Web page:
It was another eventful week for the only satellite-radio provider, even as shares of Sirius XM Radio (NASDAQ:SIRI) were essentially flat, going from $2.77 to $2.76. For comparison, the S&P 500 was also flat for the week, while the Dow 30 rose 1% and the tech-heavy Nasdaq fell 1%.
What happened on the Sirius XM front this past week? Well, the company initiated a revolving credit facility and followed it up a day later by announcing an aggressive share buyback and its first ever dividend. Pandora (NYSE:P) also saw its stock get slammed after posting disappointing guidance.
Let's take a closer look.
Let's give Sirius XM some credit
Making the most of cheap debt is something Sirius XM has done in the past, swapping out debt for bonds with lower interest rates and pushing out maturities.
And why not? Sirius XM's fundamentals have improved dramatically over the past three years. The company that was teetering on the brink of bankruptcy in early 2009 is now positioned to generate $700 million in free cash flow this year.
When Sirius XM announced that it had taken out a $1.25 billion revolving credit facility, it wasn't hard guess why the satellite-radio provider was willing to take on a more leveraged stance.
"The company will use borrowings under its facility for working capital and other general corporate purposes, including, without limitation, share repurchases, dividends, and the financing of acquisitions," read the press release.
CEO Mel Karmazin seems to make it a quarterly point that there isn't a company that Sirius XM is interested in buying. Dividends and share repurchases would make far more sense -- and that's just what investors got a day later.
Returning money to shareholders
It's clear that Sirius XM prefers buybacks over dividend checks as a way to put its free cash flow and newfound borrowing ability to work. On Thursday, Sirius XM's board approved a $325 million dividend but a much larger $2 billion earmarked for share buybacks.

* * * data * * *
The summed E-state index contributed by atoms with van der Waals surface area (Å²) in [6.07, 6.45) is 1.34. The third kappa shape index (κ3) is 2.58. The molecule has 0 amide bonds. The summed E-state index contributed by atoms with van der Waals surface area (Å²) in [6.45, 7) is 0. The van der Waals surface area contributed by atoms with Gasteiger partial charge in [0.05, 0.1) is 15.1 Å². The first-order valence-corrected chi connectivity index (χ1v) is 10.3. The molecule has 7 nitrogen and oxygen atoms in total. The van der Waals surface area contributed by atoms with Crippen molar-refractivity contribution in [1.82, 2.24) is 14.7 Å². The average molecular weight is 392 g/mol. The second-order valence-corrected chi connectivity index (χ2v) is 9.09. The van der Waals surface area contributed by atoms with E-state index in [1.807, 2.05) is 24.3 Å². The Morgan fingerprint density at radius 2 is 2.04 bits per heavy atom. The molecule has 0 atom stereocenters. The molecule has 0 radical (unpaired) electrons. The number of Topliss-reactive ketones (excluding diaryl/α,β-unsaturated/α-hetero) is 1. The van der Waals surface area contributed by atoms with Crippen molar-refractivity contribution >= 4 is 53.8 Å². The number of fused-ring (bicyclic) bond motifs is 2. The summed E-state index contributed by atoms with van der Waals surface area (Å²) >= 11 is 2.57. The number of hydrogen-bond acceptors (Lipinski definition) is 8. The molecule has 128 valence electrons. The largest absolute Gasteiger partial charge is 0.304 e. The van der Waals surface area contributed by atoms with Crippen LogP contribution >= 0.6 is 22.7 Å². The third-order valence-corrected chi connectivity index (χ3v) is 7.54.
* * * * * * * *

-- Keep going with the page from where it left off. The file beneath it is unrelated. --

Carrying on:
The payout won't amount to much -- just $0.05 a share that will go out to the company's shareholders later this month. If Sirius XM isn't feeling more generous than that now, when qualified dividend taxes max out at 15%, it's not going to feel the need to part with more than amount that next year and beyond, when tax rates move potentially sharply higher.
Share repurchases, on the other hand, tackle the one thing that's keeping Sirius XM's share price low. Buybacks that will eat at the company's billions of shares outstanding will help improve profitability on a per-share basis -- though, granted, not by a lot. The $2 billion spree would've gone a long way three years ago, but it may be enough only to take shares outstanding below 6 billion today if it's fully executed.
Liberty Media (NASDAQ:STRZA) is on board with the buyback. It plans to buy an equal stake in any shares that Sirius XM scoops up now to keep its effective stake at 49.8%. Then again, it wouldn't be a surprise if Sirius XM is holding that buyback power until Liberty Media obtains clearance to take majority control of the company.
Liberty Media has played nice with Sirius XM because the two are essentially conjoined twins at the moment. However, John Malone's eclectic media empire may be counting on Sirius XM even more these days after its own Starz was dealt a blow in streaming rights.
Disney (NYSE:DIS) announced earlier this week that Netflix (NASDAQ:NFLX) will receive exclusive licensing rights for stateside streaming services starting with movies released theatrically come 2016. Starz currently holds those rights, and it was Starz that dealt Netflix a brutal blow last year when it refused to renew its contract with the leading video service.
This may not factor into Liberty Media's likely plan to spin off Sirius XM once it achieves majority control, but it will make things a bit more interesting.
Pandora gets panned
This has been a rough earnings season for a lot of consumer-facing companies, and Pandora was the latest to stumble.
Looking back isn't a problem. Pandora posted a healthy adjusted profit as revenue spiked 60% to $120 million. The problem here is guidance. The pioneer of customized radio warned that it will post a surprising deficit on just $120 million to $123 million in revenue. The market was hoping for more than $130 million in revenue, so the flattish sequential showing is a problem.
This development won't get in the way of Sirius XM's introduction of its own Pandora-like service later this month. If anything, Pandora's weakness may play to Sirius XM's advantage. If Pandora makes its free service harder to use as a way to convert many of its free-service users into premium customers, the pricing advantage of Sirius XM's online offering -- especially to receiver-based subscribers that get a steep discount by adding the online service -- will become that much better.
Running of the bulls
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